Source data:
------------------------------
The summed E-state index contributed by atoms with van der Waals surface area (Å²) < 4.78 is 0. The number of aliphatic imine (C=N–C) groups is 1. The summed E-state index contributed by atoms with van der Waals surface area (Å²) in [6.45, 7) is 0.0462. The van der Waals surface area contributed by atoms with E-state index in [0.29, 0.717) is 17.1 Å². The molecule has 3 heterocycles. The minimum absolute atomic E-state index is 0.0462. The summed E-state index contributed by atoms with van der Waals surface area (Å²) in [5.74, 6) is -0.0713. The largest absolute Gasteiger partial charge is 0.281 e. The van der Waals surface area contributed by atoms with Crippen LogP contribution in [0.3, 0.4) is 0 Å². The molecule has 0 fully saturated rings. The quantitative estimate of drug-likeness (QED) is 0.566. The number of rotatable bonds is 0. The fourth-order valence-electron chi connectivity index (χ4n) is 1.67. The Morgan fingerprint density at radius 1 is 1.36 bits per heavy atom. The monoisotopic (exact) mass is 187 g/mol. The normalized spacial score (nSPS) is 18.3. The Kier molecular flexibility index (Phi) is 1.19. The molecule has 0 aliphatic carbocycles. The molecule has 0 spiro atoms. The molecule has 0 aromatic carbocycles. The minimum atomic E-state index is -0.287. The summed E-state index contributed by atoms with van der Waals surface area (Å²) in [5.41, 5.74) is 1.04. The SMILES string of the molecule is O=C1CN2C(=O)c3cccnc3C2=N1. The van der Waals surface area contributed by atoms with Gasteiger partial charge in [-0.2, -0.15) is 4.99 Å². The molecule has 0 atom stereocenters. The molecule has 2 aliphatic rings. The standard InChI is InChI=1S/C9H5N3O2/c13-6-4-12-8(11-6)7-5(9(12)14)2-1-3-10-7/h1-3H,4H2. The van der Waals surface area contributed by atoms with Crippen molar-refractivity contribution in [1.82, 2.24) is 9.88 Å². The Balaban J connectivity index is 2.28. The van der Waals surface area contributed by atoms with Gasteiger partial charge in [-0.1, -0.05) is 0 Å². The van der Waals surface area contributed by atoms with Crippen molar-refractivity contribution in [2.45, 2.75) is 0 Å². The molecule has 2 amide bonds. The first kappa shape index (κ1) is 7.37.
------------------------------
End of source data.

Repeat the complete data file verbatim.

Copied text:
The summed E-state index contributed by atoms with van der Waals surface area (Å²) < 4.78 is 0. The number of aliphatic imine (C=N–C) groups is 1. The summed E-state index contributed by atoms with van der Waals surface area (Å²) in [6.45, 7) is 0.0462. The van der Waals surface area contributed by atoms with E-state index in [0.29, 0.717) is 17.1 Å². The molecule has 3 heterocycles. The minimum absolute atomic E-state index is 0.0462. The summed E-state index contributed by atoms with van der Waals surface area (Å²) in [5.74, 6) is -0.0713. The largest absolute Gasteiger partial charge is 0.281 e. The van der Waals surface area contributed by atoms with Crippen LogP contribution in [0.3, 0.4) is 0 Å². The molecule has 0 fully saturated rings. The quantitative estimate of drug-likeness (QED) is 0.566. The number of rotatable bonds is 0. The fourth-order valence-electron chi connectivity index (χ4n) is 1.67. The Morgan fingerprint density at radius 1 is 1.36 bits per heavy atom. The monoisotopic (exact) mass is 187 g/mol. The normalized spacial score (nSPS) is 18.3. The Kier molecular flexibility index (Phi) is 1.19. The molecule has 0 aliphatic carbocycles. The molecule has 0 spiro atoms. The molecule has 0 aromatic carbocycles. The minimum atomic E-state index is -0.287. The summed E-state index contributed by atoms with van der Waals surface area (Å²) in [5.41, 5.74) is 1.04. The SMILES string of the molecule is O=C1CN2C(=O)c3cccnc3C2=N1. The van der Waals surface area contributed by atoms with Gasteiger partial charge in [-0.2, -0.15) is 4.99 Å². The molecule has 0 atom stereocenters. The molecule has 2 aliphatic rings. The standard InChI is InChI=1S/C9H5N3O2/c13-6-4-12-8(11-6)7-5(9(12)14)2-1-3-10-7/h1-3H,4H2. The van der Waals surface area contributed by atoms with Crippen molar-refractivity contribution in [1.82, 2.24) is 9.88 Å². The Balaban J connectivity index is 2.28. The van der Waals surface area contributed by atoms with Gasteiger partial charge in [-0.1, -0.05) is 0 Å². The van der Waals surface area contributed by atoms with Crippen molar-refractivity contribution in [2.45, 2.75) is 0 Å². The molecule has 2 amide bonds. The first kappa shape index (κ1) is 7.37.